As I’m sure you’ve realized, I love finding new ways to use up leftovers. But when I find one that works, I use it over and over again. So I was really excited to see a reimagined recipe for leftovers that I would generally have added to a chicken pot pie—Mark Bittman’s chicken and vegetable cobbler. I was so intrigued by the buttermilk biscuit topping and the simplicity of the “slurry” (rather than the usual roux) that I had to try it immediately. Remember that roast chicken I told you about last weekend? It provided the perfect amount of leftover meat for this savory cobbler, and best of all, I now have a killer buttermilk biscuit recipe to use again and again. You can bet I’ll be revisiting it this summer when I’ve run out of ideas for all that fresh fruit.
Chicken and Vegetable Cobbler (adapted from The Minimalist)
3 tablespoons olive oil
3 scallions, green and white parts sliced thinly
½ a small onion, diced
Salt and pepper
2 c. cremini mushrooms, sliced
1 ½ c. chicken stock
1 tsp. herbes de Provence
2 medium carrots, cut into coins
Leftover meat from 2 thighs and 2 drumsticks, shredded
1 c. + 2 tbsp. flour
3/4 tsp. baking powder
1/8 tsp. baking soda
1/4 tsp. salt
3 tbsp. cold, unsalted butter, cut into bits
1/2 cup buttermilk
Heat oven to 400 degrees. Put oil in a dutch oven or oven proof pot over medium heat. When oil is hot, add the onions and scallions, sprinkle with salt and pepper, and cook, stirring occasionally, until softened, about 5 minutes. Add mushrooms and cook until liquid has released and evaporated, about 5 minutes.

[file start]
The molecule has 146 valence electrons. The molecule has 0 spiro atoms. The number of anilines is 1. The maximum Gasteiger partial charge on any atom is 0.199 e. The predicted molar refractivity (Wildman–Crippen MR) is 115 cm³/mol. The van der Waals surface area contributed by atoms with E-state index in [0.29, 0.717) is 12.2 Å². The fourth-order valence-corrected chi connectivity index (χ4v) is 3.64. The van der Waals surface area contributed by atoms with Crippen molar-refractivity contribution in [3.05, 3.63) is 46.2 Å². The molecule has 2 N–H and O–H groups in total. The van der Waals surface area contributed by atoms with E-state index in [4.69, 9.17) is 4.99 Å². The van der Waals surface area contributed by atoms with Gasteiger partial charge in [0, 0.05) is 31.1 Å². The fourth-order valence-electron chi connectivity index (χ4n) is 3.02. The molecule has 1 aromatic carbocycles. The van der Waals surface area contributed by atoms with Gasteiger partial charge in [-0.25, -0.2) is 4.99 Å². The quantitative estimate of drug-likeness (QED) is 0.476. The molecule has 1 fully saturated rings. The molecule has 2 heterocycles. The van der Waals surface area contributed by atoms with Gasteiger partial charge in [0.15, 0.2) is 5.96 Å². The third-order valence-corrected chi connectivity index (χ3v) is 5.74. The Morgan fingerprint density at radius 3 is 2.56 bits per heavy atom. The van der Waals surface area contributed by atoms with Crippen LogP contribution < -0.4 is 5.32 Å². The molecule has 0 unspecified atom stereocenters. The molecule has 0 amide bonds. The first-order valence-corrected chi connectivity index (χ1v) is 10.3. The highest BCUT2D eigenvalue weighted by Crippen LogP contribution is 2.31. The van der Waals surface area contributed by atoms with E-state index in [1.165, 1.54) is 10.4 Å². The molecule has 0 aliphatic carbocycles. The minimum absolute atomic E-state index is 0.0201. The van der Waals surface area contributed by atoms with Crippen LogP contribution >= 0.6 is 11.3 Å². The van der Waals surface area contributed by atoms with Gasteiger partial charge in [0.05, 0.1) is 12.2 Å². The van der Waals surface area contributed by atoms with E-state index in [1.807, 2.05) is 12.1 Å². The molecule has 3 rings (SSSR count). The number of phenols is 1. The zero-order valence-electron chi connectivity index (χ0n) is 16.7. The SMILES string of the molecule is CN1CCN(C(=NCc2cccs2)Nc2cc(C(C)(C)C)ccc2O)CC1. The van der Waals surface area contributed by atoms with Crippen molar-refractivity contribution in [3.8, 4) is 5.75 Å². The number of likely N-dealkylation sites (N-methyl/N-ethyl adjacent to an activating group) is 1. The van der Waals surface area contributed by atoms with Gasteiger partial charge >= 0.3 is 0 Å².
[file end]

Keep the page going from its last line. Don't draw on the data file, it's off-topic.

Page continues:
Add stock and herbs. Bring to a boil, and let bubble for a minute or two, then add carrots and chicken and reduce heat so the liquid simmers. Cook until carrots are almost tender about 8 minutes, stirring occasionally. Whisk 2 tbsp. flour with a few tablespoons of broth in a small bowl to make a slurry. Add slurry to pot and stir until liquid thickens slightly. Turn off the burner and cover.
Put flour in a food processor with baking powder, soda and salt. Add butter and process until mixture resembles small peas, no more than 30 seconds. Transfer mixture to a bowl and mix in buttermilk and egg until it just comes together; it should be sticky.
Drop spoonfuls of batter on top of vegetables and chicken and smooth with a knife, covering as much surface area as possible but leaving a few gaps for steam to escape. Bake for 35 minutes until golden on top and bubbly underneath. Scoop into bowls and serve immediately.